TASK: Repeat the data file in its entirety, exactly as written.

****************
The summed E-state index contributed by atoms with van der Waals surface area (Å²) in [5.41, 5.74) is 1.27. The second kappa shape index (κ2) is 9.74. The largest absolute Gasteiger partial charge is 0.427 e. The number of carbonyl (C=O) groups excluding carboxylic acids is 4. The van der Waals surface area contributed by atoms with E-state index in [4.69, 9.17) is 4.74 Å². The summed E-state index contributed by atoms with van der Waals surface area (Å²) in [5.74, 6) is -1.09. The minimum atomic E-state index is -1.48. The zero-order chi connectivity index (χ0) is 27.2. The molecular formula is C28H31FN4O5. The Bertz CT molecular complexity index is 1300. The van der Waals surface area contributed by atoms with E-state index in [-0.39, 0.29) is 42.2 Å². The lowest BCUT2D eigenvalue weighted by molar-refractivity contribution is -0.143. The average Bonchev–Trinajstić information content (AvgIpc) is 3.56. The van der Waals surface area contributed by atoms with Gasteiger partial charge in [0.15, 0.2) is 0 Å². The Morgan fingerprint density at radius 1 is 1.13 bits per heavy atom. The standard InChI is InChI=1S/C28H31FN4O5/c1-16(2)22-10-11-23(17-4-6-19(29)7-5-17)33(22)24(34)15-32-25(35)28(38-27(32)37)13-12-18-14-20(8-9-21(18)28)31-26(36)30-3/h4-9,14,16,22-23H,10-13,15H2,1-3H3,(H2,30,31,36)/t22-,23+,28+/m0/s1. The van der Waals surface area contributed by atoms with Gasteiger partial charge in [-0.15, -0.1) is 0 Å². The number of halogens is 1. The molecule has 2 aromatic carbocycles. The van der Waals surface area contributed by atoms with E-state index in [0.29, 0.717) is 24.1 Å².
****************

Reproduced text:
The summed E-state index contributed by atoms with van der Waals surface area (Å²) in [5.41, 5.74) is 1.27. The second kappa shape index (κ2) is 9.74. The largest absolute Gasteiger partial charge is 0.427 e. The number of carbonyl (C=O) groups excluding carboxylic acids is 4. The van der Waals surface area contributed by atoms with E-state index in [4.69, 9.17) is 4.74 Å². The summed E-state index contributed by atoms with van der Waals surface area (Å²) in [5.74, 6) is -1.09. The minimum atomic E-state index is -1.48. The zero-order chi connectivity index (χ0) is 27.2. The molecular formula is C28H31FN4O5. The Bertz CT molecular complexity index is 1300. The van der Waals surface area contributed by atoms with E-state index in [-0.39, 0.29) is 42.2 Å². The lowest BCUT2D eigenvalue weighted by molar-refractivity contribution is -0.143. The average Bonchev–Trinajstić information content (AvgIpc) is 3.56. The van der Waals surface area contributed by atoms with Gasteiger partial charge in [0.15, 0.2) is 0 Å². The Morgan fingerprint density at radius 1 is 1.13 bits per heavy atom. The standard InChI is InChI=1S/C28H31FN4O5/c1-16(2)22-10-11-23(17-4-6-19(29)7-5-17)33(22)24(34)15-32-25(35)28(38-27(32)37)13-12-18-14-20(8-9-21(18)28)31-26(36)30-3/h4-9,14,16,22-23H,10-13,15H2,1-3H3,(H2,30,31,36)/t22-,23+,28+/m0/s1. The van der Waals surface area contributed by atoms with Gasteiger partial charge in [-0.15, -0.1) is 0 Å². The number of halogens is 1. The molecule has 2 aromatic carbocycles. The van der Waals surface area contributed by atoms with E-state index in [0.29, 0.717) is 24.1 Å².